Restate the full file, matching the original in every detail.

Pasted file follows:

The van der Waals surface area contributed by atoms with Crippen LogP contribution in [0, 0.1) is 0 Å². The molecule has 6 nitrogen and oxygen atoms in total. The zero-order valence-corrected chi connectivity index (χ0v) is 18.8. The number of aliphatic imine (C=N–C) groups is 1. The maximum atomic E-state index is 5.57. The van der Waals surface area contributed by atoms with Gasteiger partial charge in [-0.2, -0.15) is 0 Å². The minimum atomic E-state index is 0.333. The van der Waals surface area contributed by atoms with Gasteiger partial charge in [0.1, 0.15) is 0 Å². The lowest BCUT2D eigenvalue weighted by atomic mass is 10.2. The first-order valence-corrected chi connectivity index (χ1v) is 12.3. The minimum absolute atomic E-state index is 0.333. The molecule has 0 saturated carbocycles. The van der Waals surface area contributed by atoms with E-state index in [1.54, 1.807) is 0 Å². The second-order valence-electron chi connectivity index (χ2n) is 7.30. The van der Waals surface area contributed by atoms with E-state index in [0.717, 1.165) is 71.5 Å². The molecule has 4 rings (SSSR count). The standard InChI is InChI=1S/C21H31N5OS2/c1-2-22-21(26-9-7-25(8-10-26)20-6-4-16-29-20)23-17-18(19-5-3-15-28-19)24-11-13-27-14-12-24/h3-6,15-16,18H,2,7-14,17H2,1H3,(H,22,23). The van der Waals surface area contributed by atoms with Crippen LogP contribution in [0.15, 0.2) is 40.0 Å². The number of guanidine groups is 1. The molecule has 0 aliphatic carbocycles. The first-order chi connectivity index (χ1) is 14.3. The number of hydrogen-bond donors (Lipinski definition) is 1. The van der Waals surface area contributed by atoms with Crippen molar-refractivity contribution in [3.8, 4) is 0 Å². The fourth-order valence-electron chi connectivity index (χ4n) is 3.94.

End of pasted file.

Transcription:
The van der Waals surface area contributed by atoms with Crippen LogP contribution in [0, 0.1) is 0 Å². The molecule has 6 nitrogen and oxygen atoms in total. The zero-order valence-corrected chi connectivity index (χ0v) is 18.8. The number of aliphatic imine (C=N–C) groups is 1. The maximum atomic E-state index is 5.57. The van der Waals surface area contributed by atoms with Gasteiger partial charge in [-0.2, -0.15) is 0 Å². The minimum atomic E-state index is 0.333. The van der Waals surface area contributed by atoms with Gasteiger partial charge in [0.1, 0.15) is 0 Å². The lowest BCUT2D eigenvalue weighted by atomic mass is 10.2. The first-order valence-corrected chi connectivity index (χ1v) is 12.3. The minimum absolute atomic E-state index is 0.333. The molecule has 0 saturated carbocycles. The van der Waals surface area contributed by atoms with E-state index in [1.54, 1.807) is 0 Å². The second-order valence-electron chi connectivity index (χ2n) is 7.30. The van der Waals surface area contributed by atoms with E-state index in [0.717, 1.165) is 71.5 Å². The molecule has 4 rings (SSSR count). The standard InChI is InChI=1S/C21H31N5OS2/c1-2-22-21(26-9-7-25(8-10-26)20-6-4-16-29-20)23-17-18(19-5-3-15-28-19)24-11-13-27-14-12-24/h3-6,15-16,18H,2,7-14,17H2,1H3,(H,22,23). The van der Waals surface area contributed by atoms with Crippen LogP contribution in [0.15, 0.2) is 40.0 Å². The number of guanidine groups is 1. The molecule has 0 aliphatic carbocycles. The first-order chi connectivity index (χ1) is 14.3. The number of hydrogen-bond donors (Lipinski definition) is 1. The van der Waals surface area contributed by atoms with Crippen molar-refractivity contribution in [3.8, 4) is 0 Å². The fourth-order valence-electron chi connectivity index (χ4n) is 3.94.